Congressman Mark Pocan (D-WI, 2nd District): Mid-day with Mark
Chair Tom Perez, Democratic National Committee (DNC): The Alabama Win
Craig Aaron, Free Press: Pai Rewriting Legal History of Net Neutrality
Tomorrow Ajit Pai Decides Whether To End Your Free And Open Internet
Yesterday was Break the Internet Day and a bunch of organizations all over the place are talking about the whole internet situation.
In fact, there's a fascinating piece in the New York Times about how an Internet Service Provider in Sweden, Telia Company AB came out and said if you exceed your data plan on your mobile phone, if you've got a data plan that says you got three gigs of data a month and you burn through those three gigs of data, then they'd throttle your data - everything goes super slow and you basically can't use your data.
But they said they would continue to not throttle Facebook Spotify and Instagram. I can't say for sure, but presumably Facebook, Spotify and Instagram are paying for this or it's some kind of promotion for the ISP. But it's not net neutrality and so the Swedish regulators are suing this company, Telia.
But it's not that big a deal in Europe because for example Britain has 50 different Internet Service Providers. You have a lot of choices. So there's still competition. In the United States about half of Americans only have access to one internet provider. I mean, how many how many cables come in to your house, right?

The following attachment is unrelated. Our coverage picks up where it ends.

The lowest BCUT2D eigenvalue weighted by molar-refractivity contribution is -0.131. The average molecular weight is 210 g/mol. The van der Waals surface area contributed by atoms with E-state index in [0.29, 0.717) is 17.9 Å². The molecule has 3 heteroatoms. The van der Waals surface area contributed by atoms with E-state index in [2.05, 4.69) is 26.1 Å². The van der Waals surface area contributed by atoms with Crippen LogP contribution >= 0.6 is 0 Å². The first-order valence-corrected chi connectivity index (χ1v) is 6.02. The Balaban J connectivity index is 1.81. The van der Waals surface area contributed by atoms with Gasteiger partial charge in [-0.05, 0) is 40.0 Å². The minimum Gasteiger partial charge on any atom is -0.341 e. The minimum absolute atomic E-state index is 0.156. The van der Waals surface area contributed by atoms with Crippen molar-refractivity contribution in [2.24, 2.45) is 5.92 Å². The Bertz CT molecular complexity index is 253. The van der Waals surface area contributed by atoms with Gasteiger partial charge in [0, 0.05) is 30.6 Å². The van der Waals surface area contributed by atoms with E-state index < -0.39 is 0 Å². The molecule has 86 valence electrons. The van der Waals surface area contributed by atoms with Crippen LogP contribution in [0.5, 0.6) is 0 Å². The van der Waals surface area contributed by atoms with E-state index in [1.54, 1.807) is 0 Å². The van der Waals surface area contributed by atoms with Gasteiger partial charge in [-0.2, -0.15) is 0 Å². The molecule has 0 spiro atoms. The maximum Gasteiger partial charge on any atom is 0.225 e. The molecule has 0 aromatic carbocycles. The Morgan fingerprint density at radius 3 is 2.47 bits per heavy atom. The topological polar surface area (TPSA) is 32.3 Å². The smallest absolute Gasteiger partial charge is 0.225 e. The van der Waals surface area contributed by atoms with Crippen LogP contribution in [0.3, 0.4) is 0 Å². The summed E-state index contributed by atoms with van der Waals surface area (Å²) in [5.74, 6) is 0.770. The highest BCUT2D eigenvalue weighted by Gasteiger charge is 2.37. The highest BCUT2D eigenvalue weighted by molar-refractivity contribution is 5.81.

This is called zero rating protection, where you say "you know, we're gonna let a company that pays us have faster access to our clients than everybody else".
It happened in India in February and the regulators shut it down. This is from the New York Times piece by Liz Alderman and Amie Tsang:
"In February, Indian regulators shut down a separate Facebook zero rating deal with the mobile phone carrier Reliance Communications, saying carriers should not be allowed to “shape the users' internet experience.”"
And in Portugal they're starting to break these things up. You've seen ISPs all over the world saying, 'we control this data and we can figure out ways to jack up the profits on this thing.'
And if Ajit Pai blows up the internet tomorrow, does away with net neutrality, it's going to be a horrible and messy thing for the United States.